The Philippines is hit by typhoons at an average of 20 per year. Every time a major typhoon hits, damage cost amounts to millions, sometimes even billions of pesos. Previously this would not even make me think twice, just take in the news and move on. But recently with Typhoon Nona, reports about cost of damage particularly in agriculture made me think twice and ponder, “Are they really assessing the damage right?”
Dennis Boyd Baltazar
Inspired by an extension activity designed to curb obesity implemented by the Cornell University Cooperative Extension (CUCE) in New York City, ATI-RTC 8 implemented a similar activity under its Organic Agriculture (OA) program to educate mothers on the value of money with the food they prepared. The activity, which took place in Calag-itan, Hinunangan, Southern Leyte on March 23, 2015 was dubbed "Value for Money: Shopping for Health".
Upland barangays of Ormoc City is no stranger to calamities. They experienced loss of livelihood when their abaca plants where eradicated due to “bugtok”. Then came financial losses due to typhoons, foremost of which, was Yolanda. The losses were not only to production but also to soil fertility, which contributed to the low market value of products.
Sir Jim: Give example of a topic for your blog...
Sir Jim: Extension of what?
We: It's what we do...
Funny but this happened during our training on blogging and photography with our resource person Mr. Jaime Ramon 'Jim' Paredes of Apo Hiking Society. We were used to having resource persons who are familiar with what we do that we just assumed the rest would also know, which include Sir Jim.
Nonetheless, let me tell many others who don't know who we are and what we are.
In my blog "Life according to Jim", one of the life lessons I mentioned was 'be accident prone'. I was thinking when would it happen to me, until I read "Not Once But Twice" did I realize that it already did. Photography always fascinates me ever since I can remember. I always look for ways of improving what little I know of this craft. Since I don't have any formal training on photography, I never entertained joining any photography contests.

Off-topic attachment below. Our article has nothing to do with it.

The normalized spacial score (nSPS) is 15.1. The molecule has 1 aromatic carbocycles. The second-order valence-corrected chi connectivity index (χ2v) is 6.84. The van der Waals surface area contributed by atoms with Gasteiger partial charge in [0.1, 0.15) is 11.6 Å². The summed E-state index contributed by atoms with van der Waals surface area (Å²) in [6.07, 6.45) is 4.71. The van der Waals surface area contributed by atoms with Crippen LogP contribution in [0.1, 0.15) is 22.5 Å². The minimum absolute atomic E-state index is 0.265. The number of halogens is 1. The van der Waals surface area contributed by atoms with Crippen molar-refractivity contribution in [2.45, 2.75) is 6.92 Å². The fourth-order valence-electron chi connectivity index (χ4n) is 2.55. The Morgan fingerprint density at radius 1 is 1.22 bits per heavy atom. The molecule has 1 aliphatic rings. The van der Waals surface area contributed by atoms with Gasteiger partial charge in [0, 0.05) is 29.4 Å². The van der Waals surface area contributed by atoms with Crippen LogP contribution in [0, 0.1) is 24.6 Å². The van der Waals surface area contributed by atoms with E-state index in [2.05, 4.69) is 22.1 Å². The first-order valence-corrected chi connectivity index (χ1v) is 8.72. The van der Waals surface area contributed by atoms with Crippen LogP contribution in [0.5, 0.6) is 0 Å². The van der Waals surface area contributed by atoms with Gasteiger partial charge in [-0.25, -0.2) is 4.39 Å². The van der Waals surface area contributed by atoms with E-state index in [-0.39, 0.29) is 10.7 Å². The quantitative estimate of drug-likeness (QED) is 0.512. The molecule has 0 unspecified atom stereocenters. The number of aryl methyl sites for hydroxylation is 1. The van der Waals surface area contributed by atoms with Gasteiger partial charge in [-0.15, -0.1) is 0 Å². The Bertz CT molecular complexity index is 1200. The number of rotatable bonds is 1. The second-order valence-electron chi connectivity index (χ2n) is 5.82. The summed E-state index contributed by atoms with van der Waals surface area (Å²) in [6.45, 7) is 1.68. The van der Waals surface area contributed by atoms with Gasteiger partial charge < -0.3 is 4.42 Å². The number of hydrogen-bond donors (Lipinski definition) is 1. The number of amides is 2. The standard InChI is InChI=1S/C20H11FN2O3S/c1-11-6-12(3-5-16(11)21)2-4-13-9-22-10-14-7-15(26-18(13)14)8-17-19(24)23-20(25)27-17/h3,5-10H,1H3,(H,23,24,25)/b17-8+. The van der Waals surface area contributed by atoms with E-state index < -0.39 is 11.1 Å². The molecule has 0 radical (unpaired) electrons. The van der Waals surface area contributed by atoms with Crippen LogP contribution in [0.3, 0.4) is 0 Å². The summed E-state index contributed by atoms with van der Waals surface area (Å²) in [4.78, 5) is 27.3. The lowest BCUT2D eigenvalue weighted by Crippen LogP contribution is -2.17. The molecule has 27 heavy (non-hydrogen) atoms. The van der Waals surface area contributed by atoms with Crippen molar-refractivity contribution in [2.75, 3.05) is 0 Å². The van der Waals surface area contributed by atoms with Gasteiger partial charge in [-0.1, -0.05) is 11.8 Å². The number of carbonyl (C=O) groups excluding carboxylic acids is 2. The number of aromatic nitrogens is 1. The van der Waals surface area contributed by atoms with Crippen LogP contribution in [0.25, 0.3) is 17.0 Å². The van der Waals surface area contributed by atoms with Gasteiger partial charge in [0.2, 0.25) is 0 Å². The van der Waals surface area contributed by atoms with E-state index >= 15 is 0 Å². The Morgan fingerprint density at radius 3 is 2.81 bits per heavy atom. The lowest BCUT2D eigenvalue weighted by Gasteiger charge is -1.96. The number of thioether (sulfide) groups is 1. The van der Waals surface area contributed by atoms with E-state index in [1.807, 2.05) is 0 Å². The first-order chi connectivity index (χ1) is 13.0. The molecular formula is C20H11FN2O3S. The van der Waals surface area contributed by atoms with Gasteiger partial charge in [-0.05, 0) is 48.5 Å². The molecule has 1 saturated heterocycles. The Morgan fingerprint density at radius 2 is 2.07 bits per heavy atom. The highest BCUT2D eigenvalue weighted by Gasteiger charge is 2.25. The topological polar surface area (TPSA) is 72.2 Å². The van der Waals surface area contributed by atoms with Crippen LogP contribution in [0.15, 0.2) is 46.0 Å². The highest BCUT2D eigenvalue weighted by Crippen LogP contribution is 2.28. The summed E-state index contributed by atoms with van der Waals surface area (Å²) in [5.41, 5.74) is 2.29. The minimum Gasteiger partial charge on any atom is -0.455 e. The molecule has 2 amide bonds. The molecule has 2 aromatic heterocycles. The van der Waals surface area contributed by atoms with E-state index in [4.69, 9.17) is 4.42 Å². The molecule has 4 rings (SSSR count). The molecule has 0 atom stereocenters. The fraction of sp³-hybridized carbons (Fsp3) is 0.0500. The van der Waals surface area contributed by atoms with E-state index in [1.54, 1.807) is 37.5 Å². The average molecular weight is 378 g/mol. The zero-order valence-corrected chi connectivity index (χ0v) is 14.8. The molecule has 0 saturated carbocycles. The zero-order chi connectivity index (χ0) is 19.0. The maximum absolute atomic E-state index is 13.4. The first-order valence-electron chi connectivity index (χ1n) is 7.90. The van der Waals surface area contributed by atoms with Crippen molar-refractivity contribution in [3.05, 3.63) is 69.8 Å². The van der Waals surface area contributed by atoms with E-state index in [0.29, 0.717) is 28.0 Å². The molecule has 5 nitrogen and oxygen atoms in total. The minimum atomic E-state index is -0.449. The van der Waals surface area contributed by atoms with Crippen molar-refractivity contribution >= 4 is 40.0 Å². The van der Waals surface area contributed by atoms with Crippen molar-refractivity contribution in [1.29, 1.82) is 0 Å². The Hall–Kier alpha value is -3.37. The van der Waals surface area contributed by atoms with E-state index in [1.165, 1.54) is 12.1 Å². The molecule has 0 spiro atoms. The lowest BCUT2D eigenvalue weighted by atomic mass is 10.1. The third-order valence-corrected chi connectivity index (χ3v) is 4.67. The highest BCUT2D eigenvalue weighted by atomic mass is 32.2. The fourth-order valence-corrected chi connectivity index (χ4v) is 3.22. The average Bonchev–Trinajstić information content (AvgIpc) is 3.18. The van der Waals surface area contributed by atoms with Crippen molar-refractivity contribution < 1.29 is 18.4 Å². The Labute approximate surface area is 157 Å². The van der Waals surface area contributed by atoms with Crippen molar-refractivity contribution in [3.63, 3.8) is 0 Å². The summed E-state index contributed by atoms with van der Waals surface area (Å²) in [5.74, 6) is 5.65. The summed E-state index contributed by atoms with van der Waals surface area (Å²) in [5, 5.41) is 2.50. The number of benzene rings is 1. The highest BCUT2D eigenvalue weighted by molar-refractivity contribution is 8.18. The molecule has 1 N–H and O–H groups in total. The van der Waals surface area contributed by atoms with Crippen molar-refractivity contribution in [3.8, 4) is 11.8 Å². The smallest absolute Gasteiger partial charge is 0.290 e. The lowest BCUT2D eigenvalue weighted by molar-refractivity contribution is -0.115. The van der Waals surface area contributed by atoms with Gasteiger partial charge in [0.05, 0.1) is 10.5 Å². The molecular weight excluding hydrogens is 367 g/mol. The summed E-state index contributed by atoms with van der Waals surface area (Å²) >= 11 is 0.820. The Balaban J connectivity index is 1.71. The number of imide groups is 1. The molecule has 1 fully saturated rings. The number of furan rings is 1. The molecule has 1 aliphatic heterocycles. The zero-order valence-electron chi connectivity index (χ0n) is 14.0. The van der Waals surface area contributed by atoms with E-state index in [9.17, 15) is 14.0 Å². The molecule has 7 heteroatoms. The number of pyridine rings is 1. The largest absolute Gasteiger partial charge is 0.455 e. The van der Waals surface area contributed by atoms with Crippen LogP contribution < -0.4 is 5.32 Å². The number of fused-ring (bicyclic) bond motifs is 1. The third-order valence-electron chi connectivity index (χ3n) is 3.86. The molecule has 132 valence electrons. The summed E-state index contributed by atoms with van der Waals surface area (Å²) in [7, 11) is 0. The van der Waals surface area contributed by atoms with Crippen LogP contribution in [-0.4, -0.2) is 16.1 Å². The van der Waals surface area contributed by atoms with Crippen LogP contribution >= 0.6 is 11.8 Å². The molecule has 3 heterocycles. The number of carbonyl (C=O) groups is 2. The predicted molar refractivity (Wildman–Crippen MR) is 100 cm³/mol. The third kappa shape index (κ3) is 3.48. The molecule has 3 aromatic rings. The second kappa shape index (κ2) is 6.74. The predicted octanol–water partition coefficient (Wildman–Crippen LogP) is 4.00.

Recently I assisted the Regional Farm Family Forum (RFFF) in Calbayog City on May 22-23, 2013. Since ATI started conducting RFFF, orientation on e-Extension has always been a part of the affair. This year's orientation, just like in the last three (3) years, was doing well with the usual queries from the audience. However, I was taken aback when a 4-H'er from Biliran province asked, "In your own perception, do you think the e-Extension Program made significant impact in the lives of the farmers?" That was hard. While thinking for an answer, I saw Sir Mike raised his hand to my relief.
Extension services continue to evolve. With the challenges that extension workers and farmers face, the Agricultural Training Institute (ATI) continues to explore various strategies to improve its efforts as the extension and training arm of the Department of Agriculture. In over 30 years, the ATI has celebrated various successes and learned from the lessons during hard times. Nonetheless, we are proud to be standing the test of time through the support of our partners and the clientele themselves. This is the ATI Today, more committed to bring you extension services beyond boundaries.